“It’s going to be tough for other teams to match our effort this season,” Coogler said.

The Hornets next opponent is Portland State, winner of seven straight head-to-head matchups vs. Sac State. It is a year of streaks that the Hornets would like to break.

“It’s a chance for us to do something special, no question,” Coogler said. “At the same time, we just need to keep it simple and not blow the game out of proportion.”

Coogler is a two-time Big Sky Conference All-Academic selection, and in 2005 he was named the team offensive MVP. This season is an opportunity for Coogler to further improve on that excellent season and lead the Hornets to an surprising Big Sky title.

Part of Coogler’s determination and heart on the field can be attributed to watching tapes of former Bears Hall of Fame linebacker Mike Singletary.

“I played linebacker in Pop Warner, and my dad would always show me films of Mike Singletary and just how hard he worked. I always heard stories about him and have looked up to him ever since,” he said.

On the offensive side of the ball, Coogler’s favorite player is Reggie Wayne. Coogler watches and studies tape of Wayne as well as Hines Ward and Steve Smith, especially for their excellent blocking.

“I take a lot of pride in my blocking,” Coogler said. “I just give maximum effort in whatever I’m doing – I do whatever coaches want me to do.”

Coogler cites his biggest inspiration is his family, namely his parents and little brothers.

“Growing up in Richmond, my parents always worked hard to make sure I was in good situations and to make sure I didn’t fall to the wayside like so many other young men. Now I want to set a good example for my younger brothers; that’s really important to me,” he said.

Coogler’s father works as a probation officer and counselor at juvenile hall in San Francisco. Growing up, he would take Ryan to talk to young men who were incarcerated to keep him grounded and to stay on track.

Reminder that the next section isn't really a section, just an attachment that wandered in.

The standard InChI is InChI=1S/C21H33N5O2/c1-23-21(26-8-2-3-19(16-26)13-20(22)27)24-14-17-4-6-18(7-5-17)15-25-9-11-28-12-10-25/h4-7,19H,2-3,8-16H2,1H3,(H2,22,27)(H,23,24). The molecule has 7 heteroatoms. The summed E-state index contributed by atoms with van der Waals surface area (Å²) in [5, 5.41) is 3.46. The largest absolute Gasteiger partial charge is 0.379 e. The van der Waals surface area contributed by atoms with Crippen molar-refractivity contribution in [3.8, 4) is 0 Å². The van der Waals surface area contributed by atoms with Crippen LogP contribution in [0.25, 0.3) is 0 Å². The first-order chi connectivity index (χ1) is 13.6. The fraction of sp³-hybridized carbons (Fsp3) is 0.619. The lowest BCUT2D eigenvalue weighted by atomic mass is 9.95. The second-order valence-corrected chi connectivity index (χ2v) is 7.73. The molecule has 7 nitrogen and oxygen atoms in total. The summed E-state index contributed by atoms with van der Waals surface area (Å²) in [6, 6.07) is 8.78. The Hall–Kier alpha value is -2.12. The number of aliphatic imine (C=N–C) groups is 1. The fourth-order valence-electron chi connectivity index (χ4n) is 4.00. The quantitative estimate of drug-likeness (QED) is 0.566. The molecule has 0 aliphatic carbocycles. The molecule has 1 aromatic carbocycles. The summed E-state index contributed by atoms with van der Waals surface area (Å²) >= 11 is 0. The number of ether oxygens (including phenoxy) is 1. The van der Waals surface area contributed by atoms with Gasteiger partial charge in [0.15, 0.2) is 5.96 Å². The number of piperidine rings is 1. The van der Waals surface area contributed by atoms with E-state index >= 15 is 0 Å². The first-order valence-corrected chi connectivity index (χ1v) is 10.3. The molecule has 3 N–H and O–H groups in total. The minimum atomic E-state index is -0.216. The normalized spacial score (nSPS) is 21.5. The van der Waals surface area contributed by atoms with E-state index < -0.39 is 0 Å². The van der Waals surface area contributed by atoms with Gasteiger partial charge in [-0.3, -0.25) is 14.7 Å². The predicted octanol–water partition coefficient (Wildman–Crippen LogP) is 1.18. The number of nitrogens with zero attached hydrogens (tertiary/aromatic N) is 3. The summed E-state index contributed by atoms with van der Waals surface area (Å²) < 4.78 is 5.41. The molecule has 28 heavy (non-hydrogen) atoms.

Coogler has never forgotten that and lives by making good decisions on and off the field.

“I try and think about my parents and little brothers when I make a decision and how it will affect them. I just try to be responsible and be a good Christian,” he said.

His biggest inspiration on the team is senior defensive back Roc Green. Coogler feels he relates to him the most, and really just got to know him recently. Green lost his brother a few years ago in a car accident and has been through some rough times.

“Playing together with a dude that has been through something so traumatic and works extremely hard has really motivated me to work even harder,” Coogler said.

Green said at one point he was almost homeless and Coogler took him in and let him stay at his house.

“If anyone on the team has a problem, they can go to him for advice,” Green said. “He’s family oriented and sticks by his morals. He’s never contradictory – he sticks by his words. Coaches, players and teachers love him.”

Coogler says he doesn’t know what he would do if he lost a brother and he feels that Green is an incredibly strong individual for continuing on after what happened. Together, these men have helped each other to succeed and push each other in life and in football.

“He took me under his wing,” Green said. “That’s what being a true leader is all about. He’s like a brother to me. He really helped me out in need. He’s one of the best people I’ve ever met.”

Besides football, Coogler’s other passion is film – mainly writing screenplays and directing. He has already made one film while at Sac State. He said his favorite director is Spike Lee and is inspired by the fact he was the first black director to make mainstream films that very accurately portray the struggle of being black in America.

“If it wasn’t for him, I wouldn’t have a chance to do what I want to do now,” Coogler said.

If for some reason he doesn’t get into USC film school, he plans to go and work with his dad counseling young men who are incarcerated.

As for the rest of the season, Coogler feels the first game against Fresno State was a step in the right direction. He explains that the offensive unit is a young group, but if they can put together better drives, it will only add to what a great defense the Hornets have.

“This week we need to score an offensive touchdown and move the ball more consistently,” Coogler said. “We have a lot of work to do, but if we put all of our talent together, we can open up to our potential and have a lot of success.”

Green put it best, representing what both of these men and the team are about: “We gotta work hard. As long as all of us come to play, we understand what it takes to win a game.”